Hot Water Wanton at Weir Creek Hot Springs in Idaho



As of July 2006 Weir Creek now features an enlarged main pool. The old pool used to fit approx. 4 people, the new one has the capacity to house 8-10 hot potters. Depth has increased as well, although the solid rock bottom is still somewhat "V" shaped. The original soaking plank is still in use, and the outer walls of the pool facing Weir Creek have been reinforced with mortar. The creek-side soaker below the main pool was also enlarged, features rock walls and sandy / gravel bottom and warm water (not hot). The secondary pool is no longer in use as hot water outflow was diverted to the enlarged pool.

Good ol plank

Lower portions of the trail to the hot springs submerge during spring runoff, just stick to the upper trail (which is steep in places) and you'll be fine. A trekking pole or walking stick works great on this brief but slanty hike any time of the year. During low water, the best route begins by following the main path (most worn) above the series of primitive campsites. After you pass the last site in the series the trail drops down to Weir Creek, at this point stay as low as possible (often walking short paths on the creek bottom) until reaching the springs.

There are some nice primitive sites near the trailhead / parking area, but don't expect privacy as the well-used hot springs trail is right next to all of the sites and an alternate trail that leads to the springs passes though each site. Oftentimes, soakers miss the up-portion of the trail on the way back and end up standing in your campsite with a confused look on their face. Beyond the hot springs (continue on the trail further past), directly across from and shortly before are 3 more primitive sites. There are also plenty of official camping options near the trailhead and primitives down the road. Many choose to car-camp at the trailhead and enjoy a fire in the adjoining pit. Tread lightly please - this area has been experiencing an influx of use and abuse.

Looking down on Weir Creek

It has been too long... 3 days of soaking at Weir Creek treated me well. I needed all 3 days to pick up the trash that littered the primitive sites, trail and hot springs area. My friend and I carted out sack after sack of trash. Broken glass was everywhere, diapers, metal cans and glass bottles in fire pits... fish hooks, wire... etc. The most annoying by far was the little, tiny bits of trash that carpeted almost all of the primitives. I even had to ford the creek, follow a fallen tree up to a secluded island on the creek to find the source of a seemingly metal reflection... more trash.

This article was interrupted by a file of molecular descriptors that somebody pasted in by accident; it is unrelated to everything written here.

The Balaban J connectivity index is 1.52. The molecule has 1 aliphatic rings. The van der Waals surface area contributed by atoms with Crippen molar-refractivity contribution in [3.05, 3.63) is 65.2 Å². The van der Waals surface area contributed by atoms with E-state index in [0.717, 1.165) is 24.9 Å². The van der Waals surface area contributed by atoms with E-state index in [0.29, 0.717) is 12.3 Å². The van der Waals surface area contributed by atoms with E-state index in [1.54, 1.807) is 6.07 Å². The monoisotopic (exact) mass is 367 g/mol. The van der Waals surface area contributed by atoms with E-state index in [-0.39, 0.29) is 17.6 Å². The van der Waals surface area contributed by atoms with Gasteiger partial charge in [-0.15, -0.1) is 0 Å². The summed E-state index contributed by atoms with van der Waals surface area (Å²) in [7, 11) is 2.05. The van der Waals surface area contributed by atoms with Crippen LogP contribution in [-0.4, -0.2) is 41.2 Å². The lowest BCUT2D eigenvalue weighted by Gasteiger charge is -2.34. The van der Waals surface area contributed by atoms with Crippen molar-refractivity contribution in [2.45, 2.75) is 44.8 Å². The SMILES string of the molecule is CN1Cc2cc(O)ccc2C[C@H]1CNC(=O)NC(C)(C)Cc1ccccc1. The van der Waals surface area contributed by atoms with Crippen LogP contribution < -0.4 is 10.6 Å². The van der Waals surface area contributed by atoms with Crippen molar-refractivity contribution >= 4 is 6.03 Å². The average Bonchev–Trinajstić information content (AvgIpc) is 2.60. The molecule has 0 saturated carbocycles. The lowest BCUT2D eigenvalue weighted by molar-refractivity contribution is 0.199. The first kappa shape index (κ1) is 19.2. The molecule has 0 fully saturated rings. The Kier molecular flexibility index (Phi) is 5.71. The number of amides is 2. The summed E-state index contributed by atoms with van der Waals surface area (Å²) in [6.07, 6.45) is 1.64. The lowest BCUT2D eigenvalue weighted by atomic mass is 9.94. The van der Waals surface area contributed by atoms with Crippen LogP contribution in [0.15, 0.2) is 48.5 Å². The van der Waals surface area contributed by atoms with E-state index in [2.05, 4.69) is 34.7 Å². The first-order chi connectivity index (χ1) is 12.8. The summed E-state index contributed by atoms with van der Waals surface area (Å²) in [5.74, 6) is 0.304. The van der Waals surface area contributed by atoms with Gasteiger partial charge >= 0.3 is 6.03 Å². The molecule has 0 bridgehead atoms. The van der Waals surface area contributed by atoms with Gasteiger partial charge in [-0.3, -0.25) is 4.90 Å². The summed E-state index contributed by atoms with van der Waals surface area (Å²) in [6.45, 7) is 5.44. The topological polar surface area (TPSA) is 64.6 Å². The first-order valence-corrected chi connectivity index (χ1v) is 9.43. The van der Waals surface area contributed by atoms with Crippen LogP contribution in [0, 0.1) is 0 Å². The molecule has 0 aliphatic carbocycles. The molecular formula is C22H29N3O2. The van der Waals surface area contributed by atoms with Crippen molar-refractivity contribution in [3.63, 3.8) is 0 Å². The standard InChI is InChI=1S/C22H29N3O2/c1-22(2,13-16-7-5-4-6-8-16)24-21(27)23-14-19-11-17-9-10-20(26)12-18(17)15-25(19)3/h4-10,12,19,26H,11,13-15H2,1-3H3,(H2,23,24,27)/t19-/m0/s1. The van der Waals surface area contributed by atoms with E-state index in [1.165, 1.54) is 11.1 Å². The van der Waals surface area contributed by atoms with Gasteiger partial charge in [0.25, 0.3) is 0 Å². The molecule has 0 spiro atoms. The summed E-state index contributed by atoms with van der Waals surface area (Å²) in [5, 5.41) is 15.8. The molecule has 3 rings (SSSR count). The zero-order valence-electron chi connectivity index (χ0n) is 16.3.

I met and talked with a variety of soaker types on this trip. All were travelers save for a couple semi-locals out of Missoula, MT. I noticed a common thread among the people I observed; they didn't litter, were polite but yet did not pick up anyone else's trash except for one couple from Moscow, Idaho (kudos to you guys)... a sad ordeal indeed. All of us, whether we like it or not, impact these areas despite how light we tread. Thank the environment for use of the hot springs by becoming a steward: pick up others trash, use main trails and set a good example for others. Please only burn wood in the fire pits, other materials don't break down and emit harmful gases into the environment.

Source pool

I qualified Weir Creek multiple times on this trip. Early afternoon to late night / early morning hours lead to consistent temperature readings of 108° (2 degrees higher than that of 2002) while early morning brought about consistent temperatures of 105° (1 degree higher than that of 2002).

The main pool, and only pool (aside from the warm, creek-side soaker) suitable for soaking had been improved since my last visit. Improvements rendered the pool wider and deeper, growing from 4 person capacity to 8+.

Base camp

I actually had a great time meeting and talking with fellow soakers, something that I rarely get to do around hot springs in southern Idaho. People were friendly, and to say the least it was refreshing. Weir Creek was a great place to unwind after a blistering hike to Stanley Hot Springs and beyond the prior 3 days. Before heading back home yet one more trip was to be had in this region, Jerry Johnson.
Rating A


Wonko the Sane said...

Thanks for picking up the trash. I spent six seasons working for the FS in Colorado when I was much younger. When I tell people that I was a "Back-country Wilderness Guard" their eyes light up and their faces turn a little green with jealousy. That is of course, until I explain to them that I spent the best part of my time in the wilderness collecting and packing out other people's trash. Now its a compulsion and I can't help myself. Still it is comforting to know that there is at least one other out there doing the dirty work.

Hot Springs Guy / Brother Hot Springs said...

Many thanks for the comment and kudos... it sure is nice to know there are others fighting the good fight. I hear you about it evolving to a compulsion. I can't stop. Thanks for all of the trash you have carted out over the years, awesome!

amyandbrandon said...

Your hot springs website is a great reference tool. We visited Weir in July. In our travel blog about it, we linked to your expertise on Skinny Dipper and Jerry Johnson. Thanks! We also made a short film about Weir. It's at

Amy and Brandon

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